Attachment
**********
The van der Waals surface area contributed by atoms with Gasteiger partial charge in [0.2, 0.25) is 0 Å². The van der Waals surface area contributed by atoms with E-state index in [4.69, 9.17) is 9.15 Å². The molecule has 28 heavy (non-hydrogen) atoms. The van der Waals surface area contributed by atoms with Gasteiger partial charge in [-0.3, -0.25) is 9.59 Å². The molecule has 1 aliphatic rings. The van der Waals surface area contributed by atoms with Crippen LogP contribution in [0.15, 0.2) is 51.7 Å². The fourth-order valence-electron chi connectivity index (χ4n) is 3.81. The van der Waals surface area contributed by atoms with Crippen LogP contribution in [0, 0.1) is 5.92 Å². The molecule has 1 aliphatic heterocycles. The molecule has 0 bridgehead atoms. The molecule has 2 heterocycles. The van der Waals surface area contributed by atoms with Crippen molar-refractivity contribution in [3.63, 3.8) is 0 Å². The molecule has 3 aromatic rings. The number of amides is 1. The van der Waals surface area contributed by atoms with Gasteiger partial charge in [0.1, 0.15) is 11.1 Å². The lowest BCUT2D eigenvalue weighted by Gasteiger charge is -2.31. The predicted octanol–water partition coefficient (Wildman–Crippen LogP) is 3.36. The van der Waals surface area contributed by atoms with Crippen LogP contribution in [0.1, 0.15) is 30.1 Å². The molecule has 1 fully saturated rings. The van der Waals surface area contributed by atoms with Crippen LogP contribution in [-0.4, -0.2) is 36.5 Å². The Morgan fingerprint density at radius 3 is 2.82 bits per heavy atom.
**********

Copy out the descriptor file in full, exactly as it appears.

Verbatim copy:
The van der Waals surface area contributed by atoms with Gasteiger partial charge in [0.2, 0.25) is 0 Å². The van der Waals surface area contributed by atoms with E-state index in [4.69, 9.17) is 9.15 Å². The molecule has 28 heavy (non-hydrogen) atoms. The van der Waals surface area contributed by atoms with Gasteiger partial charge in [-0.3, -0.25) is 9.59 Å². The molecule has 1 aliphatic rings. The van der Waals surface area contributed by atoms with Crippen LogP contribution in [0.15, 0.2) is 51.7 Å². The fourth-order valence-electron chi connectivity index (χ4n) is 3.81. The van der Waals surface area contributed by atoms with Crippen LogP contribution in [0, 0.1) is 5.92 Å². The molecule has 1 aliphatic heterocycles. The molecule has 0 bridgehead atoms. The molecule has 2 heterocycles. The van der Waals surface area contributed by atoms with Crippen molar-refractivity contribution in [3.63, 3.8) is 0 Å². The molecule has 3 aromatic rings. The number of amides is 1. The van der Waals surface area contributed by atoms with Gasteiger partial charge in [0.1, 0.15) is 11.1 Å². The lowest BCUT2D eigenvalue weighted by Gasteiger charge is -2.31. The predicted octanol–water partition coefficient (Wildman–Crippen LogP) is 3.36. The van der Waals surface area contributed by atoms with Crippen LogP contribution in [0.1, 0.15) is 30.1 Å². The molecule has 1 fully saturated rings. The van der Waals surface area contributed by atoms with Crippen LogP contribution in [-0.4, -0.2) is 36.5 Å². The Morgan fingerprint density at radius 3 is 2.82 bits per heavy atom.